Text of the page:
Domestic Abuse And The Law
Domestic Homicide Reviews (DHR)
A domestic homicide is when someone has died as a result of domestic violence. This can include murder or manslaughter, causing death by neglect, and can include suicides in some circumstances. Very often a domestic homicide will have been preceded by a history of domestic abuse – physical, psychological, sexual, financial and/or emotional abuse involving partners, ex-partners, other relatives or household members. However this is not always the case.
What is the purpose of a Domestic Homicide Review (DHR)?
- Establish what lessons are to be learned from the domestic homicide regarding the way in which local professionals and organisations work individually and together to safeguard victims;
- Identify clearly what those lessons are both within and between agencies, how and within what timescales they will be acted on, and what is expected to change as a result;
- Apply these lessons to service responses including changes to policies and procedures as appropriate;
- Prevent domestic violence homicide and improve service responses for all domestic violence victims and their children through improved intra and inter-agency working
For more information about Domestic Homicide Reviews, please visit the Sheffield DACT website.
Domestic Violence Protection Notice/Order (DVPN/DVPO)
Domestic violence protection orders enable the police to put in place protection for the victim in the immediate aftermath of a domestic violence incident.
Under DVPOs, the offender can be prevented from returning to a residence and from having contact with the victim for up to 28 days, allowing the victim a level of breathing space to consider their options, including providing the victim with time to apply for alternative orders such as Non-Molestation Order. Support agencies will be included in this process and can help provide assistance to the victim. This space / time provides the victim with immediate protection.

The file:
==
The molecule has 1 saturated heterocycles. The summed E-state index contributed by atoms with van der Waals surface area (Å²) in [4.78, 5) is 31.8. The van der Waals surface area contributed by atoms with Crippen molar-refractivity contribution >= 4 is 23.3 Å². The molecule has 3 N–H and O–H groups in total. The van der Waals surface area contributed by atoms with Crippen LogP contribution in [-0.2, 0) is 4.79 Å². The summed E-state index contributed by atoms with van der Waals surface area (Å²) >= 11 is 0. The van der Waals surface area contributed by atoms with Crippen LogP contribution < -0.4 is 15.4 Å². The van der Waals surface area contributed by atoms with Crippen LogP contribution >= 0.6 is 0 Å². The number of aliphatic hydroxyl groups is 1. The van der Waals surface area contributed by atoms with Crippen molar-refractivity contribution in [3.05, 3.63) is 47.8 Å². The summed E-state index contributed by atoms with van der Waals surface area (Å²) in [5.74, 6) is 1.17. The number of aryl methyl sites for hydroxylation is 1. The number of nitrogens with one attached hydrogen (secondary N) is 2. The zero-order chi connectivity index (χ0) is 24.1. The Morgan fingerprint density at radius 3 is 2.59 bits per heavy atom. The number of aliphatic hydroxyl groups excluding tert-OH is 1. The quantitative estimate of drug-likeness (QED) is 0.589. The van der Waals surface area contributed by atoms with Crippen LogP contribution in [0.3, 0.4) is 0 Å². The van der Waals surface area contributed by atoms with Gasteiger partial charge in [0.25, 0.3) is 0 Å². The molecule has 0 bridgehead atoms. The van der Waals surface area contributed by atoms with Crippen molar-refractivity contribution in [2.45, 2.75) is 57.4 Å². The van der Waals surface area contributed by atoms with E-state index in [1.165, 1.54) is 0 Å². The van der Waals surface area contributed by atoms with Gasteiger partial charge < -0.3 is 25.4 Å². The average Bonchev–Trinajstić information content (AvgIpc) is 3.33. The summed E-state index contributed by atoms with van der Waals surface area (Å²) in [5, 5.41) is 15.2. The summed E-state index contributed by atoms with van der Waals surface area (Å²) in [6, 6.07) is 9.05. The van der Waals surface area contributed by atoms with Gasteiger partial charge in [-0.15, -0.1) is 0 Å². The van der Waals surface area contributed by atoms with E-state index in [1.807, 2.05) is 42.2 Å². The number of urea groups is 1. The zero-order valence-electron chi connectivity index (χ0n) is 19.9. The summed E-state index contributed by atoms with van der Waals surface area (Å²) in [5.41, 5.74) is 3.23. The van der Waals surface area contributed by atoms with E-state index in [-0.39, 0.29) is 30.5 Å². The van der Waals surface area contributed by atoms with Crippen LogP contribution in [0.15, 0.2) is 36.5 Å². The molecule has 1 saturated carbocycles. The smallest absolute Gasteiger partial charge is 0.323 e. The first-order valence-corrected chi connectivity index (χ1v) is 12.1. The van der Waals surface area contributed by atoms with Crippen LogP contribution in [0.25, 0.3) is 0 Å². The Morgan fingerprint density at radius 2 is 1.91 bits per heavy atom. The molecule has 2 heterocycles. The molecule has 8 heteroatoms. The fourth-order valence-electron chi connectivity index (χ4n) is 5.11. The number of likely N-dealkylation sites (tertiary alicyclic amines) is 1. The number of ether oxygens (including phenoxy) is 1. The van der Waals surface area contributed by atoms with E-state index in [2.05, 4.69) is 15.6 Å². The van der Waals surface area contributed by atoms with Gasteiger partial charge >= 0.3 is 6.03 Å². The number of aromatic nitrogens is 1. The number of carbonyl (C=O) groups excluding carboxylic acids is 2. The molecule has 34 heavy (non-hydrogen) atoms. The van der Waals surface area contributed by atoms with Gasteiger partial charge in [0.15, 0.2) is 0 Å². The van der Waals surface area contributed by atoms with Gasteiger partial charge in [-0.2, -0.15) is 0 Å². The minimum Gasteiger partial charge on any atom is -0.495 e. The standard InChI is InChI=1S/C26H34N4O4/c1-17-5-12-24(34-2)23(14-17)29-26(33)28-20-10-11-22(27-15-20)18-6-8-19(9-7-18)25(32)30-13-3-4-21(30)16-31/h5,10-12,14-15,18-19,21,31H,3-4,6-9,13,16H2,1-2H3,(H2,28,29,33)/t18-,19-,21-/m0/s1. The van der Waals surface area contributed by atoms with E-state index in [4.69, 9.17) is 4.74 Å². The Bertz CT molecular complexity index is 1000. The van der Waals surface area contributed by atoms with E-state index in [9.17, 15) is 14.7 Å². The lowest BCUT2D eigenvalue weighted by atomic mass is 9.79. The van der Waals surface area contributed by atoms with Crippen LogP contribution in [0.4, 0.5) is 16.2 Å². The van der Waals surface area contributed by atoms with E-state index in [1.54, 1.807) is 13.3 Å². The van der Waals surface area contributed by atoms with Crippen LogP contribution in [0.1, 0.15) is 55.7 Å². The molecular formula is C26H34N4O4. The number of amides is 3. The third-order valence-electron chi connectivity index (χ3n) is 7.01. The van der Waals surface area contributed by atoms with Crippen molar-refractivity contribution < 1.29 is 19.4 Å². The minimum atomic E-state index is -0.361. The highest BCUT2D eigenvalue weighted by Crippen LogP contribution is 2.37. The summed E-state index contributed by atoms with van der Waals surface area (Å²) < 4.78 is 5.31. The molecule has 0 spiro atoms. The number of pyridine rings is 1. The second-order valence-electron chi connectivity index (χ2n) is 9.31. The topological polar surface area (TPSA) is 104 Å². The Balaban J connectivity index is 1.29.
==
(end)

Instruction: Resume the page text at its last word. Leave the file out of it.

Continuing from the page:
This process can be run in tandem with criminal proceedings.
Domestic Abuse Disclosure Scheme – DADS (Also known as Clare’s Law)
Introduced in 2014 and operates under two principles:
- The Right to Ask – an individual can ask police to check whether a new or existing partner has a violent past. If records show that an individual may be at risk of domestic violence from a partner, the police will consider disclosing the information. A disclosure can be made if it is legal, proportionate and necessary to do so.
- The Right to Know – this enables an agency to apply for a disclosure if the agency believes that an individual is at risk of domestic violence from their partner. Again, the police can release information if it is lawful, necessary and proportionate to do so.
Revenge porn is becoming increasingly common as another ‘method’ of inflicting abuse on ex-partners.
It is an offence for a person to disclose a private, sexual photograph or film if the disclosure is made:
a) without the consent of an individual who appears in the photograph or film;
b) with the intention of causing that individual distress.
For a prosecution to be possible both a) and b) have to be evidenced. So, if for example you receive text messages threatening to post pictures of you on a social media site, do not delete the texts as they may provide the evidence of ‘Intent’.
For more information, visit Revenge Porn: the facts.